Pennsylvania Did Not Fully Comply With Federal and State Requirements for Reporting and Monitoring Critical Incidents Involving Medicaid Beneficiaries With Developmental Disabilities
Why OIG Did This Audit
We have performed audits in several States in response to a congressional request concerning deaths and abuse of people with developmental disabilities living in group homes.
Federal waivers permit States to furnish an array of home and community-based services to Medicaid beneficiaries with developmental disabilities so that they may live in the community and avoid institutionalization. The Centers for Medicare & Medicaid Services (CMS) requires States to implement an incident reporting system to protect the health and welfare of the Medicaid beneficiaries receiving waiver services.
Our objective was to determine whether Pennsylvania complied with Federal waiver and State requirements related to 24 hour reportable incidents that involve Medicaid beneficiaries with developmental disabilities residing in community-based settings.
How OIG Did This Audit
Our audit covered 2015 and 2016. We reviewed medical claims for beneficiaries residing in community-based settings who had acute-care hospital stays and emergency room visits with diagnosis codes that we determined to be indicative of high risk for suspected abuse or neglect. We also reviewed 24 hour reportable incident reports that were submitted to Pennsylvania's incident reporting system.
What OIG Found
Pennsylvania did not fully comply with Federal Medicaid waiver and State requirements for reporting and monitoring 24 hour reportable incidents involving Medicaid beneficiaries with developmental disabilities who resided in community-based settings. Specifically, Pennsylvania did not (1) ensure that community-based providers reported thousands of 24 hour reportable incidents within required timeframes, (2) ensure that community-based providers and county and regional investigators analyzed and investigated all beneficiary deaths, and (3) ensure that community-based providers referred all suspicious deaths to law enforcement.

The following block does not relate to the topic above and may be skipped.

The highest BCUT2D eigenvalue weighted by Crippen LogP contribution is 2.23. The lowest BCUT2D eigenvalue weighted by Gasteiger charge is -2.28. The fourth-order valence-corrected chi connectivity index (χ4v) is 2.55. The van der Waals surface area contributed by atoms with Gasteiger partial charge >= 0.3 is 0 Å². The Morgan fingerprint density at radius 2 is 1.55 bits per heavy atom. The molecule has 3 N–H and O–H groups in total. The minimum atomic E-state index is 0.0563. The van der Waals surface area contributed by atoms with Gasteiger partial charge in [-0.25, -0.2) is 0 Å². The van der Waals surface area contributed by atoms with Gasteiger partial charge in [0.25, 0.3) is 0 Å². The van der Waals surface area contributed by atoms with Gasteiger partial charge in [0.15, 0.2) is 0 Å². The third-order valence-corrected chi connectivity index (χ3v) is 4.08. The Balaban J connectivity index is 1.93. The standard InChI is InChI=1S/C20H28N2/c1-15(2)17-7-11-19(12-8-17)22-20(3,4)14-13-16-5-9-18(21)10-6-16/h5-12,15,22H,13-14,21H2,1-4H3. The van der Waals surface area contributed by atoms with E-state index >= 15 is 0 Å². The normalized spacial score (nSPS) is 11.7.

Pennsylvania did not have adequate controls to detect unreported 24 hour reportable incidents and did not have controls in place to ensure that all beneficiary deaths were investigated and that all suspicious deaths were referred to law enforcement. Therefore, Pennsylvania did not fulfill participant safeguard assurances it gave to CMS to ensure the health, welfare, and safety of the 18,770 Medicaid beneficiaries with developmental disabilities covered by the Medicaid waiver in our audit.
What OIG Recommends and Pennsylvania Comments
We recommend that Pennsylvania improve its controls regarding the reporting and monitoring of 24 hour reportable incidents involving Medicaid beneficiaries with developmental disabilities residing in community-based settings. We made specific recommendations for these controls.
Pennsylvania concurred with six of our seven recommendations and described corrective actions that it plans to take or has already taken, but it did not concur with our recommendation that it record the 24-hour reportable incidents noted in our report. Instead, Pennsylvania stated that it plans to focus on recording unreported emergency room visits and hospital stays that contain diagnoses indicative of high risk for suspected abuse or neglect and take remedial action as appropriate. We agree that Pennsylvania should prioritize recording unreported incidents that contain diagnoses indicative of high risk for suspected abuse or neglect but maintain that all unreported 24-hour reportable incidents must be reported.
Filed under: Centers for Medicare and Medicaid Services